“The state’s position effectively argues a judge’s political party is determinative of how a judge votes in a case,” he added. “If the court accepts the premise, it is the end of the idea of an independent judiciary.”

Finger also pushed back on McConnell’s assertion that Delaware’s highly respected court system was a result of the law in question.

“There is no evidence that this highly respected judiciary results from this provision,” he said. “There’s nothing concrete to support that.”

McConnell, however, maintained that the two-party provision was made in the best interest of a balanced court. 

“It prevents a governor from appointing someone who is very closely aligned with an allied party. It’s a backstop provision,” the state’s attorney said.

He further argued that the Third Circuit was incorrect in finding that the requirement is not severable from the other provision regarding judicial balance.  

“We know it could stand on its own because it has for so many years. Even if we were to lose on the major-party provision, the bare-majority provision still must stand,” McConnell said. “Strict scrutiny is not appropriate.”

Justice Sonia Sotomayor said she saw three rights at issue in the case – Adam’s right as an Independent to seek judicial appointment, the governor’s right to decide who he wants to appoint, and the state’s right to prohibit the governor from acting in a particular way or selecting third-party judges.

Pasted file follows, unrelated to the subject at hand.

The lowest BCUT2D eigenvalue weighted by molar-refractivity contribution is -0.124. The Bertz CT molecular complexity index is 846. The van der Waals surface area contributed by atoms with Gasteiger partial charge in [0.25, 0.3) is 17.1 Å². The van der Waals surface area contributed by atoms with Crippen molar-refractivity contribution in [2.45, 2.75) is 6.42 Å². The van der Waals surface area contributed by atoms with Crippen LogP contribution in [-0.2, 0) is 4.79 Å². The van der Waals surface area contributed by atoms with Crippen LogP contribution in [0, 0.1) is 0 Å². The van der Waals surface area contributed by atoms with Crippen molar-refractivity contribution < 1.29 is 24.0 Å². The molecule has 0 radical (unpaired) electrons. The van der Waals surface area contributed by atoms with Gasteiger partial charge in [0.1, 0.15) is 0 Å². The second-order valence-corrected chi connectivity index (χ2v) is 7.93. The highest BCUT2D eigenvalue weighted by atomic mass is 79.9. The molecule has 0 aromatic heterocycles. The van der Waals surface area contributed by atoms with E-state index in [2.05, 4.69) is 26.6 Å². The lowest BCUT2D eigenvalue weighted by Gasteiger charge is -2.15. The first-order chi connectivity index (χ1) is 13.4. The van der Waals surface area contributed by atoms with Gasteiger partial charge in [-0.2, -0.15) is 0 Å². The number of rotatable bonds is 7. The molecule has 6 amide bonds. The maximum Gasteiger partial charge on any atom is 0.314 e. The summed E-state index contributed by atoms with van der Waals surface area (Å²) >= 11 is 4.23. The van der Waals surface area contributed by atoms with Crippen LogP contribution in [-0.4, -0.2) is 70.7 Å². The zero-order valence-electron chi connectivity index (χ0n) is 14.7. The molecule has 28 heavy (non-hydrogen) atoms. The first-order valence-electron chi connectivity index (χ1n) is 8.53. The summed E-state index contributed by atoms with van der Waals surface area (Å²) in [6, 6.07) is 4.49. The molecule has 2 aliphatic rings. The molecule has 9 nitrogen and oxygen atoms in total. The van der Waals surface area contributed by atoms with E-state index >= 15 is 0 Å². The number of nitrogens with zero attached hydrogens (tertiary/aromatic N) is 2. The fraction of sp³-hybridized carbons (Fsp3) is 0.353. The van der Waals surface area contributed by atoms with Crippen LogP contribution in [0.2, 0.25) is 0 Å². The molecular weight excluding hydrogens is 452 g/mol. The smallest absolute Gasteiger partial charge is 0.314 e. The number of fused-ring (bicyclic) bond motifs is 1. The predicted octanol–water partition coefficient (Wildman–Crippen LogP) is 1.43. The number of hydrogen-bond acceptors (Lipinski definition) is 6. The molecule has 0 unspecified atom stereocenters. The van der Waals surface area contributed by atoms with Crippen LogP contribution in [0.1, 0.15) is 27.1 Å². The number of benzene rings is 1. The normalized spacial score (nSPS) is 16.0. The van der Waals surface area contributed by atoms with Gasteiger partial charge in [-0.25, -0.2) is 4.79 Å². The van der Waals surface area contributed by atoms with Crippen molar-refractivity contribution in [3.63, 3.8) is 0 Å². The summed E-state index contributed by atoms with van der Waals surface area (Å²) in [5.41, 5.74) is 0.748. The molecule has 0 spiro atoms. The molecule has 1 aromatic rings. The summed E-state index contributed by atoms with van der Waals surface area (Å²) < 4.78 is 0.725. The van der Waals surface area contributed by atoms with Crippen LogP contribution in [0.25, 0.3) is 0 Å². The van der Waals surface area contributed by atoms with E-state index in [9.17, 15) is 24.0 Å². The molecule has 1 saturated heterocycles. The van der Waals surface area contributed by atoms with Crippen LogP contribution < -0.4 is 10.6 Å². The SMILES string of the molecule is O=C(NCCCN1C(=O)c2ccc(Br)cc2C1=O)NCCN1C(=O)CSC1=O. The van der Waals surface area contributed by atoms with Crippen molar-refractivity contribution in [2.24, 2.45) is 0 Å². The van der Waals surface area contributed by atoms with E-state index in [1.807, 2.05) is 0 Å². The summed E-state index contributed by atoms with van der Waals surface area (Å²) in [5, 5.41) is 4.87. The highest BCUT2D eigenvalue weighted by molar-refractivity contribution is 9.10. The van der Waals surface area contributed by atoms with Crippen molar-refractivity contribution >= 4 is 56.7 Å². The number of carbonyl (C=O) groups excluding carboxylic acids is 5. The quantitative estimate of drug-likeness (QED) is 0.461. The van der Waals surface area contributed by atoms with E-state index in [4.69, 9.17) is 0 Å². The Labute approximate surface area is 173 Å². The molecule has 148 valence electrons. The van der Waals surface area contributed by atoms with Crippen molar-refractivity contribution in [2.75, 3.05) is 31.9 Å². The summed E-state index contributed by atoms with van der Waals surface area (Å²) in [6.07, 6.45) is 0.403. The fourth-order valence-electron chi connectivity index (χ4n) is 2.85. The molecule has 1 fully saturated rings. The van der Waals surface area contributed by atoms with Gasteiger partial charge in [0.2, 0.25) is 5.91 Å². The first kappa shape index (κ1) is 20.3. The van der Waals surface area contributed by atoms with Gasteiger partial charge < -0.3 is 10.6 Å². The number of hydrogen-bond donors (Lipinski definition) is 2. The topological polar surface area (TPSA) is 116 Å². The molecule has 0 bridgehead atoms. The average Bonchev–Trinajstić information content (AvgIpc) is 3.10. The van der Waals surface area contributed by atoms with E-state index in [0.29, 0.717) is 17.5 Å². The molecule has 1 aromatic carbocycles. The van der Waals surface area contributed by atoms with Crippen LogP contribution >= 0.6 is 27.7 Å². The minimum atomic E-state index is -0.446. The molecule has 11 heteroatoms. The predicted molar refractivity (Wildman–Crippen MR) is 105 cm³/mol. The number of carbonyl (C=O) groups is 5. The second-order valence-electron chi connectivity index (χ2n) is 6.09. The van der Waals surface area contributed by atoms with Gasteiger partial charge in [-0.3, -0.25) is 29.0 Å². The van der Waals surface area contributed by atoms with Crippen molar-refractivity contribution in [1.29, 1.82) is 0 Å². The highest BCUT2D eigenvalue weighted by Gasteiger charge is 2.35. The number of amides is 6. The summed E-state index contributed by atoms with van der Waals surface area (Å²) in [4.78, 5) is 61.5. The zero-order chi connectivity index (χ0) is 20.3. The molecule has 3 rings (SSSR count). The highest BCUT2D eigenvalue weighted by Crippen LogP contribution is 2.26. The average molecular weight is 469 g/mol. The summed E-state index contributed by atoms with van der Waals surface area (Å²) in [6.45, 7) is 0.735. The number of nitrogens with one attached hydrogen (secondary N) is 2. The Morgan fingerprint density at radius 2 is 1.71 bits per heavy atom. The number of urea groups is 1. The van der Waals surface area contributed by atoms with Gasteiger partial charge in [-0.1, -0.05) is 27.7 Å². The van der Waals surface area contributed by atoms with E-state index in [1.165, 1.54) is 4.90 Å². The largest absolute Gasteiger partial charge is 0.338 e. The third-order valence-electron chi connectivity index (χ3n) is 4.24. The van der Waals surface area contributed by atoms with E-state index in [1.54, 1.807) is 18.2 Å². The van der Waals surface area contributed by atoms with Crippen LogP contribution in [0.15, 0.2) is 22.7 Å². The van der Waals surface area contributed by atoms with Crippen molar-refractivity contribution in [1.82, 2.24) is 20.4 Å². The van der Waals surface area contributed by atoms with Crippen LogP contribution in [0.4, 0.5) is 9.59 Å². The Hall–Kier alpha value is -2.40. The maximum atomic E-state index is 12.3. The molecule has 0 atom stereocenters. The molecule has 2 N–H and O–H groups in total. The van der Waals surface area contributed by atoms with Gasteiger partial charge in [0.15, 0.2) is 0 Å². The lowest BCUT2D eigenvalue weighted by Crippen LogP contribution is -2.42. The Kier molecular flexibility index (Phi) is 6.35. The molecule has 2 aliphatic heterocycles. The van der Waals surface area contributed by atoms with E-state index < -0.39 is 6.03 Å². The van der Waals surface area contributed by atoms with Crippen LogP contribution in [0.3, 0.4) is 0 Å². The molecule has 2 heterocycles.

Justice Clarence Thomas asked: “How would this be different if your judges were elected and an Independent was prevented from being on the ballot?” 

McConnell conceded that it would be a violation of voters’ rights if Independent judges were not allowed on a ballot, but “when the state appoints judges those provisions do not apply.”

Justice Neil Gorsuch questioned the argument.  

“I’m not sure why it doesn’t violate appointed positions,” he said.

Justice Stephen Breyer agreed that Delaware can impose the restrictions in the interest of maintaining a balanced judiciary, but he questioned its methods.

“How do you get around the fact that in order to apply you have to be a Democrat or Republican?” he said.

“The reason for this is not to exclude Independents or the Green Party, but to keep balance in the government,” McConnell replied. “There’s no other way to achieve partisan balance.”

Another focus of the hearing was whether Adams is planning to apply for judicial positions or pursuing the lawsuit for the sake of argument.

“There have been numerous judgeships for which he is eligible and he has passed up most of those,” McConnell said, adding that Adams testified he would consider applying for vacancies on two state courts he would be eligible for a seat on. “Despite the fact that those openings have been numerous he still brings a lawsuit.”

Chief Justice John Roberts asked Finger why Adams didn't apply for any judgeships and questioned whether he was serious about becoming a judge.

Finger maintained he did. 

“His statements were made in good faith, he did feel that he wanted to apply,” the attorney said. “There may have been intervening factors that prevented him from doing that.”